Review: Archie #1

There’s been a lot of speculation about Archie Comics Riverdale relaunch. There were fears that it would turn into a grim and gritty reboot, on par with the infamous Fan Film Trailer made by Point Blank Creative in 2011. However, Mark Waid had a reputation that didn’t match those fears, and artist Fiona Staples has the brightest style, even when illustrating very dark scenes. I’ll address the tone of the new series and the overall quality of the book.

CAUTION: There may be SPOILERS ahead, despite my best efforts to avoid them.

Archie2015_01-0ARCHIE #1

Script: Mark Waid
Art: Fiona Staples, Andre Szymanowicz with Jen Vaughn, Jack Morelli
Regular Cover: Fiona Staples
SDCC Exclusive Covers: Fiona Staples
Variant Covers: J. Scott Campbell, Colleen Coover, Tania del Rio, Joe Eisma, Francesco Francavilla, Genevieve F.T., Michael Gaydos, Sanford Greene, Robert Hack & Steve Downer, Dean Haspiel, David Mack, Moritat, Mike Norton, Jerry Ordway & Jose Villarubia, Ramon K. Perez, Ron Salas, Greg Scott & Steve Downer, T. Rex & Andre Szymanowicz, Brittney Williams, Chip Zdarsky
Blank Sketch Cover Also Available
32-pages / full color / $3.99 U.S.
On Sale Date: 7/8

COMIC SUPERSTARS MARK WAID AND FIONA STAPLES REIMAGINE AN ICON! Change is coming to Riverdale in this can’t-miss kick-off to Archie’s new ongoing series! Familiar faces return in new and unexpected ways in this must-have #1 issue! As the new school year approaches, you’d think Archie Andrews would be looking forward to classes and fun—but nothing is as it seems in the little town of Riverdale. But is this a one-off or a sign of bigger changes awaiting for America’s favorite teens—and the entire town? Find out in this exciting and remarkable first issue!


Archie Andrews has been around for nearly 75 years, one of the oldest characters around and over the years, he hasn’t really changed. Some have found that to be a drawback, but Mark Waid sees that as Archie’s strength. Returning to the character’s iconic roots, he writes Archie as a normal teenager. Archie is not the most popular kid in school, or the class president, or the smartest kid in his class, or overly athletic. Archie is just normal. The most interesting aspect of the story is the breakup between Archie and Betty Cooper, which comes amid the looming arrival of a certain wealthy man and his daughter. Jughead is shown as Archie’s friend, not for doing what everyone wants done right away, but what his friend needs him to do.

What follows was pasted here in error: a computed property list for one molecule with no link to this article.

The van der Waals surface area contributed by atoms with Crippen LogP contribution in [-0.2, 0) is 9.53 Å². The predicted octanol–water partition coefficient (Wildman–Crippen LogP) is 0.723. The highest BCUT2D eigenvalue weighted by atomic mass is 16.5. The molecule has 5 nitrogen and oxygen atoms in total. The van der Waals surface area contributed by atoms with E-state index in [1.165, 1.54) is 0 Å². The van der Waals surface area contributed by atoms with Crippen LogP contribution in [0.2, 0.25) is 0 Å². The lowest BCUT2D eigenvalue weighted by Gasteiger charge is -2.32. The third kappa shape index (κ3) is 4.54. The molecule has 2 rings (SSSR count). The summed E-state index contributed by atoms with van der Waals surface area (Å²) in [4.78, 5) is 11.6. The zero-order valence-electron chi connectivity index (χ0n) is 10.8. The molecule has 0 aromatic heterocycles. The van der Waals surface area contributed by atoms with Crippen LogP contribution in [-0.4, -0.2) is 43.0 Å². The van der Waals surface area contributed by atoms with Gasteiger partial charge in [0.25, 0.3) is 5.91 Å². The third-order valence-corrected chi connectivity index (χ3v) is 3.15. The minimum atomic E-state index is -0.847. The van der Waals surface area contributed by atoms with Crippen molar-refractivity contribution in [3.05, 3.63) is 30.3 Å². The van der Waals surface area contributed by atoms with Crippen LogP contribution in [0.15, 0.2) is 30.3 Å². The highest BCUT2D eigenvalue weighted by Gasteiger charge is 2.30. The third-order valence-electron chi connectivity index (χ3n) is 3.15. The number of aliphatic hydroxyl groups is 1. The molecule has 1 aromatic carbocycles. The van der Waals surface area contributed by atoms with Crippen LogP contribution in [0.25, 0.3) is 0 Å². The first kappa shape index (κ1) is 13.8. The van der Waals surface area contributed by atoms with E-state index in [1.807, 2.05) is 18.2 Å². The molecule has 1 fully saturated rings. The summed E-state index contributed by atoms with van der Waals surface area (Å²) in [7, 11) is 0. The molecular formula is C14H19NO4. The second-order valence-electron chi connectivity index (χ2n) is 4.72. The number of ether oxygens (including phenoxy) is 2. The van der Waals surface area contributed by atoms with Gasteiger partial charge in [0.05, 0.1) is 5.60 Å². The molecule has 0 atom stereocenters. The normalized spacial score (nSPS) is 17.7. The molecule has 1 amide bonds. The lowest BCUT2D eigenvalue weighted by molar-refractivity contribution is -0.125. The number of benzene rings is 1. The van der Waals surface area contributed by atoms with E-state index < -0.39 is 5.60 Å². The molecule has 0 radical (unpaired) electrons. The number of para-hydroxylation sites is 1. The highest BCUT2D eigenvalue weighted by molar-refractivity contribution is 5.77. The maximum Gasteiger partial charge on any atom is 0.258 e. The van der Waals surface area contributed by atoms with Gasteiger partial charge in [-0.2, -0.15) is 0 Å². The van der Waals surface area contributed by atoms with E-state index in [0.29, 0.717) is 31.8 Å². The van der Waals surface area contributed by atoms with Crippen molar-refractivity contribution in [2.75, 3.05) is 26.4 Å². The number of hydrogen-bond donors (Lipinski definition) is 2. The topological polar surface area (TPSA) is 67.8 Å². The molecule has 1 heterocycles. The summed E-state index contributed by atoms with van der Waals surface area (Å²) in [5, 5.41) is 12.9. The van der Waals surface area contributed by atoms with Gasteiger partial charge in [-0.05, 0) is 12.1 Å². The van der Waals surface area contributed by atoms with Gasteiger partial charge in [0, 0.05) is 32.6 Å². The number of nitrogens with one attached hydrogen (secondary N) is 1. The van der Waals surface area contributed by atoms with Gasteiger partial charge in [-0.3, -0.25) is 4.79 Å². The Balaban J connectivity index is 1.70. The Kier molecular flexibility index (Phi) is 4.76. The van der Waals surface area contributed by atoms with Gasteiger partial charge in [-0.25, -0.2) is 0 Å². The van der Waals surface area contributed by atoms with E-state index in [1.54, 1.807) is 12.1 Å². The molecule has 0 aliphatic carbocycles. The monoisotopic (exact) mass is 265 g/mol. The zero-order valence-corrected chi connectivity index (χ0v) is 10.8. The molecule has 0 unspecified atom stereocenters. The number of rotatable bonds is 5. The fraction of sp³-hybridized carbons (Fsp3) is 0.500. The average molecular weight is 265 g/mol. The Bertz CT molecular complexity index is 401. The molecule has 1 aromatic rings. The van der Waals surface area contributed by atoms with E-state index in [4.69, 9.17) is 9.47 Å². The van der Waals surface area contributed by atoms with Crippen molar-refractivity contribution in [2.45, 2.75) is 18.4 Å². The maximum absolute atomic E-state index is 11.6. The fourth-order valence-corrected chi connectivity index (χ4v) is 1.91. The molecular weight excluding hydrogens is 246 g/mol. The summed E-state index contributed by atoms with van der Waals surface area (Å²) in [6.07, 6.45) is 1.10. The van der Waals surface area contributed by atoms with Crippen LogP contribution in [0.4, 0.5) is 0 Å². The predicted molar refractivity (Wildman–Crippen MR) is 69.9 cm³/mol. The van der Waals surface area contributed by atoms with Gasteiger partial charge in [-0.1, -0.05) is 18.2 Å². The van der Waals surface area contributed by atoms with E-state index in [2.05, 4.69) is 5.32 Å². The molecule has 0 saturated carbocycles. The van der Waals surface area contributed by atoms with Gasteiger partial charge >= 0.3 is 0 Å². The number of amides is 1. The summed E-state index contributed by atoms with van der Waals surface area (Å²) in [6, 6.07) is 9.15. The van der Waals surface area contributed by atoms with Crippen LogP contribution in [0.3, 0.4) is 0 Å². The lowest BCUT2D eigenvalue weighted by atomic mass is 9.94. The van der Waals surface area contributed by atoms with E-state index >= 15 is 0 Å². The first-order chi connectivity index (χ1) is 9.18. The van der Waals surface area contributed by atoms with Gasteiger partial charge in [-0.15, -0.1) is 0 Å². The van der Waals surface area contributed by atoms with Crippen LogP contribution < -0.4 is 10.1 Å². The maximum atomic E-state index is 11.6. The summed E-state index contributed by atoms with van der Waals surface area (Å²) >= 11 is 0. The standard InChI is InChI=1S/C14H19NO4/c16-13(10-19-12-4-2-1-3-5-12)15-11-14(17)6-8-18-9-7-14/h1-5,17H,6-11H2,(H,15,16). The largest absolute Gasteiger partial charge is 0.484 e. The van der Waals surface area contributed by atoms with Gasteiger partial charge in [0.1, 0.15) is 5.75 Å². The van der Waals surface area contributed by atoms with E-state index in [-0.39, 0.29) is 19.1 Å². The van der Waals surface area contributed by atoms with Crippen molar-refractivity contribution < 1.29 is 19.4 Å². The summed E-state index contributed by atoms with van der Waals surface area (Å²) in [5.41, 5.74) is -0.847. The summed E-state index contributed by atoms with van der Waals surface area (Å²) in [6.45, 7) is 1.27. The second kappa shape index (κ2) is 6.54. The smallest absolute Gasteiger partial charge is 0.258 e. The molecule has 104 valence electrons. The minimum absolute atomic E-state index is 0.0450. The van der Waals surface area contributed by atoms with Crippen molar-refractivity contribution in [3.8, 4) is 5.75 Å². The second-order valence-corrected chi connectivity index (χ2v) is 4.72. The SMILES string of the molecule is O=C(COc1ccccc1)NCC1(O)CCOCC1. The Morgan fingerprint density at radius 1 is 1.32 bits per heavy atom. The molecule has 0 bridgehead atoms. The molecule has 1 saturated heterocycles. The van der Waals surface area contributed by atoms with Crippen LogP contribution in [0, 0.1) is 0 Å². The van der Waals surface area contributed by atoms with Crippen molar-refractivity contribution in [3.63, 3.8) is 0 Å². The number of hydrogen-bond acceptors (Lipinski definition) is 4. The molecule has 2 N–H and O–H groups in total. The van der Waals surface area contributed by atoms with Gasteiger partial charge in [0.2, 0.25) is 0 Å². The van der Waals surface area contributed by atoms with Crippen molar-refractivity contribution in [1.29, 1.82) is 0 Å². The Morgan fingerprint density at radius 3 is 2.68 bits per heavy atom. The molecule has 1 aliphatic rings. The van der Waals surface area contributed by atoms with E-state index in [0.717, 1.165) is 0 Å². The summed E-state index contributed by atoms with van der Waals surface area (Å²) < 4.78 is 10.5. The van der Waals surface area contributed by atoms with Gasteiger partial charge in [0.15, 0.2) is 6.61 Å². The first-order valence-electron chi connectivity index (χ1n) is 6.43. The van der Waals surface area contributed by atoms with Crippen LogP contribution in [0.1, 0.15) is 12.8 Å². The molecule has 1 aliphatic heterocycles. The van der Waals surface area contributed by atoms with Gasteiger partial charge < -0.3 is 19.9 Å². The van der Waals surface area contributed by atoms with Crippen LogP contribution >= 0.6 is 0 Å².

Fiona Staples puts as much care her as she does into an issue of Saga, and every character has their own way of carrying themselves, from Archie’s general comfort that reveals a shyness about his deepest feelings, Jughead’s easiness in his own skin, Reggie Mantle‘s  snake-like charm and Betty’s sadness and guilt that she’s practically wearing on the outside like an overcoat. She renders everyone as teenagers and builds a Riverdale that we can all accept without it feeling terribly outdated.

Should you pick it up? Yes, It’s a great slice-of-life comic that is appropriate for almost all ages, although very young readers might have trouble with the tone, as it’s  written for an older reader, around the same age or slightly younger than the characters. However, adult readers can still enjoy it as it’s not written down to accommodate children, showing more respect for readers than most comics on the stands today. There’s also a look back at Archie’s first appearance in Pep Comics #22 for those that enjoy seeing how far the character has come. Personally, I would have preferred another few pages of story, but at least the extra bit fits. A slice-of-life comic may not be for everyone, but that shouldn’t stop you from giving it a shot and deciding for yourself.